Collectors of early United States large cents tend to fall in love with the beauty of the designs, but also tend to have to save up for meaningful purchases. The earliest large cents of a brand new United States Mint can be very expensive for someone just breaking into the field. But the humble one-cent coin we still use today has undergone some changes in the past that qualify as both amazing and intriguing, as well as cost saving. Let’s peer into a couple of specific times in our history when there was a lot going on with our one-cent coins.
Not 1856, but 1857
Most numismatic reference books state that 1856 is the first year of issue of the Flying Eagle design for the new, small-sized cent. Those listings tend to downplay the fact that the roughly two thousand minted were merely trial pieces, and not a coin made for circulation. Two thousand of any coin was simply too few to be of any real use in the mid-1800’s. After all, the 1850 United States Census recorded more than 23 million people living in the nation at the time. But in 1857, when over 17.4 million of the Flying Eagle cents were minted? Yes, that qualifies as a year when the new, smaller coins were meant to be used.
Only the 1857 and 1858 Flying Eagle cents are really collectible, which makes for very quick going if we want a full set. Depending on how much you wish to spend, $100 can land a piece that shows some wear, but not a horrid amount. But there is another 1857 cent we might want to try to gather as well, the last of the Coronet Head large cents.
Even though the Mint realized by 1856 that the price of copper was high enough that cents would need to be reduced in size, there was still a decent-sized production of large cents in 1857. The official total of 333,546 makes them a key to the series today, simply because previous years saw mintages in the millions. But this production level is high enough that any collector who wants one can get one. Plus, based on the number of worn 1857’s available, it seems that large cents circulated right up to their final moment. Additionally, this would be the last of the cents made of all copper. Copper-nickel alloys had arrived with the Flying Eagles.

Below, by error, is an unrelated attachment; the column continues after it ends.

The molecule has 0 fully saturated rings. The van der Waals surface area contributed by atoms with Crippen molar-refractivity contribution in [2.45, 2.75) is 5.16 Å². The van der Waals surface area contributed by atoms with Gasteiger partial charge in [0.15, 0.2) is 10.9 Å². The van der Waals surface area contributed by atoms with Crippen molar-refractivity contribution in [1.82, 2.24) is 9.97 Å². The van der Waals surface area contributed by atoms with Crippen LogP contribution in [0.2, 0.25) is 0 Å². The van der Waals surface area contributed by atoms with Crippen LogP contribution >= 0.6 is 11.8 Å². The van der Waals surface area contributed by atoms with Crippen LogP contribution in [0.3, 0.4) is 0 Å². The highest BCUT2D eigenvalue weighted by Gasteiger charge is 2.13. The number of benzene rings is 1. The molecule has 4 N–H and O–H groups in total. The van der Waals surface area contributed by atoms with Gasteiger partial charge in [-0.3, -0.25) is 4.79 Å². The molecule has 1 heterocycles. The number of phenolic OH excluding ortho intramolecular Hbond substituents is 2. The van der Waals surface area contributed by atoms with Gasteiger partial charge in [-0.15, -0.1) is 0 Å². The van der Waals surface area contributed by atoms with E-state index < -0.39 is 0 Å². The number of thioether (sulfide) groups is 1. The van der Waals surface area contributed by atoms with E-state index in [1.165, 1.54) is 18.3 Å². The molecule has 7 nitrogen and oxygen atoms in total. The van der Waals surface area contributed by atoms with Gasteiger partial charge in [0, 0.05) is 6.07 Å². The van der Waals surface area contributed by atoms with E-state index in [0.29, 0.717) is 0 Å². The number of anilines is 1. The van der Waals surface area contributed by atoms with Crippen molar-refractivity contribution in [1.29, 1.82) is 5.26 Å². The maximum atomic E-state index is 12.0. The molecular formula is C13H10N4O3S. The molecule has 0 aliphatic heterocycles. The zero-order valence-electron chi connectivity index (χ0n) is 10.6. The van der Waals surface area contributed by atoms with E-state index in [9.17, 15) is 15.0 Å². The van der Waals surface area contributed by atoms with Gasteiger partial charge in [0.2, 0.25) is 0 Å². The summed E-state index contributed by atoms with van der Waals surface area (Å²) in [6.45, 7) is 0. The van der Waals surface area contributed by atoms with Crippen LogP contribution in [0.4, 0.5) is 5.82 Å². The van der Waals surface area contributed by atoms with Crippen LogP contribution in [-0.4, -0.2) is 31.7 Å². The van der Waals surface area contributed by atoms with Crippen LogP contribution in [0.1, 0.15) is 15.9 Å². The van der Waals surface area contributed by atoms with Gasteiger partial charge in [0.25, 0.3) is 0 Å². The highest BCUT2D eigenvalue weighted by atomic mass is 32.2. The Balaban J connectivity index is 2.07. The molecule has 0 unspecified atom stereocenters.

The Flying Eagle cent design flew away pretty quickly, to be replaced by the Indian Head design in 1859. The Mint may have been in overdrive that year, managing to produce 36.4 million of them in the new copper-nickel alloy. They can be expensive if we want to hunt down a high end, mint state piece. But for the most part they are affordable.
As with several other United States coins, there were some changes in the Indian Head cents right at the beginning. The 1859 becomes a one-year type coin because the wreath on the reverse was changed completely in 1860. One thing that did not change was the impressive number of Indian Heads that were produced annually. Large Mint outputs back then tend to mean good prices today.
Looking from our present day point of view, from 1856 to 1860 we had four different cent designs, and two different alloys. A person might have fun simply trying to assemble a good looking quartet from this time of change.
The Indian Head cent design had become well established by 1864, yet there was one more serious change that the series would see. In this year the alloy was changed to one of copper with a small percentage of tin and zinc – generally referred to as bronze cents. This means that there are two different major varieties for the year. The older composition, weighing in at 4.67 grams, saw a good-sized mintage of over 13.7 million cents. But the newer alloy, resulting in cents weighing in at 3.11 grams, saw an even bigger output of roughly 39.2 million pieces. To add even more to this, some of the bronze issue had an “L” added to the ribbon in the figure’s headdress, giving us a “with L” and a “without L” possibility. This is the designer, Mr. Longacre’s, initial. The Indian Head cent was off and running in 1864, but there are definitely some interesting big and little changes in these early years of issue.